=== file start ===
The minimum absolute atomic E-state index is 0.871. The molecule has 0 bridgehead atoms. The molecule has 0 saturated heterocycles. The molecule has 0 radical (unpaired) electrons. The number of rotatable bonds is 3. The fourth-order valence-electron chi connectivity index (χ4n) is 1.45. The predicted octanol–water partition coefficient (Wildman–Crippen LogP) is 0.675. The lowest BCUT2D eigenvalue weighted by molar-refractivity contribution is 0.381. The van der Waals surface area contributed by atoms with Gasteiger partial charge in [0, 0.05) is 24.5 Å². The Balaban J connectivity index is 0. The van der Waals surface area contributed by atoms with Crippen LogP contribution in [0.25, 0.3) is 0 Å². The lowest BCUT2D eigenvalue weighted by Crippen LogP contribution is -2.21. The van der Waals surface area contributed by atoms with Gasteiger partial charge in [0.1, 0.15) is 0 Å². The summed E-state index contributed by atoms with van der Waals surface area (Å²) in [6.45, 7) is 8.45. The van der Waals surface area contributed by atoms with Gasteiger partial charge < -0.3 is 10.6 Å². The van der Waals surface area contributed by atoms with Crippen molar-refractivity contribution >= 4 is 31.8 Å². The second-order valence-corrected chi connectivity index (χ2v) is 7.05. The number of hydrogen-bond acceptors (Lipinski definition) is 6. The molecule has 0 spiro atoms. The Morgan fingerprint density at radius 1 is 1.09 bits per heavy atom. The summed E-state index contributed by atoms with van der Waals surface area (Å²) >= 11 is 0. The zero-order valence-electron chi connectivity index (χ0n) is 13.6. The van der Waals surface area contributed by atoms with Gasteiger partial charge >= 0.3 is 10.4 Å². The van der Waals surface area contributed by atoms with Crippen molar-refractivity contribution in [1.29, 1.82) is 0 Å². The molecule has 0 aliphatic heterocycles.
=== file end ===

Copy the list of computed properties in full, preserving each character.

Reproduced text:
The minimum absolute atomic E-state index is 0.871. The molecule has 0 bridgehead atoms. The molecule has 0 saturated heterocycles. The molecule has 0 radical (unpaired) electrons. The number of rotatable bonds is 3. The fourth-order valence-electron chi connectivity index (χ4n) is 1.45. The predicted octanol–water partition coefficient (Wildman–Crippen LogP) is 0.675. The lowest BCUT2D eigenvalue weighted by molar-refractivity contribution is 0.381. The van der Waals surface area contributed by atoms with Gasteiger partial charge in [0, 0.05) is 24.5 Å². The Balaban J connectivity index is 0. The van der Waals surface area contributed by atoms with Crippen LogP contribution in [0.25, 0.3) is 0 Å². The lowest BCUT2D eigenvalue weighted by Crippen LogP contribution is -2.21. The van der Waals surface area contributed by atoms with Gasteiger partial charge in [0.1, 0.15) is 0 Å². The summed E-state index contributed by atoms with van der Waals surface area (Å²) in [6.45, 7) is 8.45. The van der Waals surface area contributed by atoms with Gasteiger partial charge < -0.3 is 10.6 Å². The van der Waals surface area contributed by atoms with Crippen molar-refractivity contribution >= 4 is 31.8 Å². The second-order valence-corrected chi connectivity index (χ2v) is 7.05. The number of hydrogen-bond acceptors (Lipinski definition) is 6. The molecule has 0 spiro atoms. The Morgan fingerprint density at radius 1 is 1.09 bits per heavy atom. The summed E-state index contributed by atoms with van der Waals surface area (Å²) >= 11 is 0. The zero-order valence-electron chi connectivity index (χ0n) is 13.6. The van der Waals surface area contributed by atoms with Gasteiger partial charge >= 0.3 is 10.4 Å². The van der Waals surface area contributed by atoms with Crippen molar-refractivity contribution in [1.29, 1.82) is 0 Å². The molecule has 0 aliphatic heterocycles.